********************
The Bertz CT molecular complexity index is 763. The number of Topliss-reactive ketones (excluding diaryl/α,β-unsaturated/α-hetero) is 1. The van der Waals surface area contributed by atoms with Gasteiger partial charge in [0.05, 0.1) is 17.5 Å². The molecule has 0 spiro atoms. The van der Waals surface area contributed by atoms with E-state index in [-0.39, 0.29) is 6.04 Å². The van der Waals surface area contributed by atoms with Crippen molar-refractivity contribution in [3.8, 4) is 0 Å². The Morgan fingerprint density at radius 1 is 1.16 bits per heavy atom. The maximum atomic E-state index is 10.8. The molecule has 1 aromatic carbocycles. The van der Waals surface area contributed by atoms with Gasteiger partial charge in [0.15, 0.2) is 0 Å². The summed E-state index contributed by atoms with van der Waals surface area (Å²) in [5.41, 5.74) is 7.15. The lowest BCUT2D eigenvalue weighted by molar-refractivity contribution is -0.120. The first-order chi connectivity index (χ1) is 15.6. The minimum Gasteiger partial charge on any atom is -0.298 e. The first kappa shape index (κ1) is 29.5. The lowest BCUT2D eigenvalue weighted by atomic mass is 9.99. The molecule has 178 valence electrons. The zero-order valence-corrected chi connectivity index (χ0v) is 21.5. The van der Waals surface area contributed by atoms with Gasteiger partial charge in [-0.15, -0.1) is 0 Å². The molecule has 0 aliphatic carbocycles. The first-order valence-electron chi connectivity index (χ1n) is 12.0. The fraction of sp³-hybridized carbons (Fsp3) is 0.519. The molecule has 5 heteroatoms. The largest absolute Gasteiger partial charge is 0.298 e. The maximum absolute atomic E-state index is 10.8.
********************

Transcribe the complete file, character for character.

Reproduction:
The Bertz CT molecular complexity index is 763. The number of Topliss-reactive ketones (excluding diaryl/α,β-unsaturated/α-hetero) is 1. The van der Waals surface area contributed by atoms with Gasteiger partial charge in [0.05, 0.1) is 17.5 Å². The molecule has 0 spiro atoms. The van der Waals surface area contributed by atoms with E-state index in [-0.39, 0.29) is 6.04 Å². The van der Waals surface area contributed by atoms with Crippen molar-refractivity contribution in [3.8, 4) is 0 Å². The Morgan fingerprint density at radius 1 is 1.16 bits per heavy atom. The maximum atomic E-state index is 10.8. The molecule has 1 aromatic carbocycles. The van der Waals surface area contributed by atoms with Gasteiger partial charge in [0.15, 0.2) is 0 Å². The summed E-state index contributed by atoms with van der Waals surface area (Å²) in [5.41, 5.74) is 7.15. The lowest BCUT2D eigenvalue weighted by molar-refractivity contribution is -0.120. The first-order chi connectivity index (χ1) is 15.6. The minimum Gasteiger partial charge on any atom is -0.298 e. The first kappa shape index (κ1) is 29.5. The lowest BCUT2D eigenvalue weighted by atomic mass is 9.99. The molecule has 178 valence electrons. The zero-order valence-corrected chi connectivity index (χ0v) is 21.5. The van der Waals surface area contributed by atoms with Gasteiger partial charge in [-0.15, -0.1) is 0 Å². The molecule has 0 aliphatic carbocycles. The first-order valence-electron chi connectivity index (χ1n) is 12.0. The fraction of sp³-hybridized carbons (Fsp3) is 0.519. The molecule has 5 heteroatoms. The largest absolute Gasteiger partial charge is 0.298 e. The maximum absolute atomic E-state index is 10.8.